There are many ways of looking for players who fit into this category and obviously the younger and more potential they have, the greater the chance there is of their value going up but it is also very worth while keeping an eye on the transfer list as often you can pick off signings from the big clubs who will be selling assets of a good age at a cut-down price due to them being replaced in the first team, unhappiness or managerial change. Caglar Soyuncu is one such example for me here. I bought him at the cut down price of £20 million from Manchester City as he wasn’t playing, he was a rotation option for me and yet I sold him for £40 million a year later as he was peak age and on decent form. The transfer list is a great way to exploit potential sell-on opportunities here.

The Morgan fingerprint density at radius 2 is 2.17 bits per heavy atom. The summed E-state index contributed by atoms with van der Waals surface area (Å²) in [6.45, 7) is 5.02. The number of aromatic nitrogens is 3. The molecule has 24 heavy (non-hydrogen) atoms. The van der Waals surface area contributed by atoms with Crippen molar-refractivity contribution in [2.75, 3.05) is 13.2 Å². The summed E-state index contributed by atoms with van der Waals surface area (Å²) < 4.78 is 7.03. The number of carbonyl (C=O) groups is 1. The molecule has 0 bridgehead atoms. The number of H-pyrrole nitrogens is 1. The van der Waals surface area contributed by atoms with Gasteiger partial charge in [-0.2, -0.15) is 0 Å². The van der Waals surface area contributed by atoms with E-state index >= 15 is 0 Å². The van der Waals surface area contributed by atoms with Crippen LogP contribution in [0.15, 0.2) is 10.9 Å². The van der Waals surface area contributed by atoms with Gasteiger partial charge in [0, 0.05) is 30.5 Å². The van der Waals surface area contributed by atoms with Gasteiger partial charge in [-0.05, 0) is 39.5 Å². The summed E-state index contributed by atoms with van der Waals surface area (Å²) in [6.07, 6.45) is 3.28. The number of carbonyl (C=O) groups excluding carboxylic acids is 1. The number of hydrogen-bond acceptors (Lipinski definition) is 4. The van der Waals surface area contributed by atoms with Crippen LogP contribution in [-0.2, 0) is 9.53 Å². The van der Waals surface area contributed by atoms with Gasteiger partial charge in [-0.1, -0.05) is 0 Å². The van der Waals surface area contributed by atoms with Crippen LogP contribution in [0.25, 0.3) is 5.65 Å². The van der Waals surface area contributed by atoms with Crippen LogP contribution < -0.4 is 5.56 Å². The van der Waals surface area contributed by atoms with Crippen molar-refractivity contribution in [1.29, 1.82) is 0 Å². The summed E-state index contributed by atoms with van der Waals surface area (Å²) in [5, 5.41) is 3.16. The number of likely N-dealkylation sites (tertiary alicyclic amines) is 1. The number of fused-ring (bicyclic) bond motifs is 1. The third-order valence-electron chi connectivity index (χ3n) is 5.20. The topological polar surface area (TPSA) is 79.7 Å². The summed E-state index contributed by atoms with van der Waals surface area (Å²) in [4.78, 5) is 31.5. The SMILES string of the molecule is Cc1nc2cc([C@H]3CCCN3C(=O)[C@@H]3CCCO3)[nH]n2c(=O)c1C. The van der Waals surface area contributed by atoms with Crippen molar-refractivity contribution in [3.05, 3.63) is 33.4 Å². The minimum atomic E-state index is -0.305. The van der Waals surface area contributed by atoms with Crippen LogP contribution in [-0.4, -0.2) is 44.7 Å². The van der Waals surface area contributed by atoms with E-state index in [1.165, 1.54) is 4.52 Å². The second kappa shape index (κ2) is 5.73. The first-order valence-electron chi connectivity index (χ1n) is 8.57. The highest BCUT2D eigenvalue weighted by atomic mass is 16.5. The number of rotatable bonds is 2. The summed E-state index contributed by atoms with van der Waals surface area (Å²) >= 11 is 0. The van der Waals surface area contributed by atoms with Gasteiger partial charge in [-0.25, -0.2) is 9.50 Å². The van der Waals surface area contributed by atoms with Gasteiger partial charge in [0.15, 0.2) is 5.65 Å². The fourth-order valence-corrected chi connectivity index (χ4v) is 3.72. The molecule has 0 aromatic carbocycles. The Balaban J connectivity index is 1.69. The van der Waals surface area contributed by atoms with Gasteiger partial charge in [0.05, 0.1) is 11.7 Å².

The most obvious way is to simply purchase players who are first team ready/fill a hole in your squad and match the traits you need them to, but are also a good age. Buying players around their value when they are young is a good way to do this but if a player has incredible potential, you will obviously be willing to pay a bit more. Jeremie Frimpong from Celtic is a good example of a player who will not come cheap but, due to his age, will likely grow in value regardless and gain you a large profit in the future. I would argue Thiago Almada falls into this group and if you can convince him to join you and not a host of other clubs at the start of the game, he is a guaranteed large profit in future windows.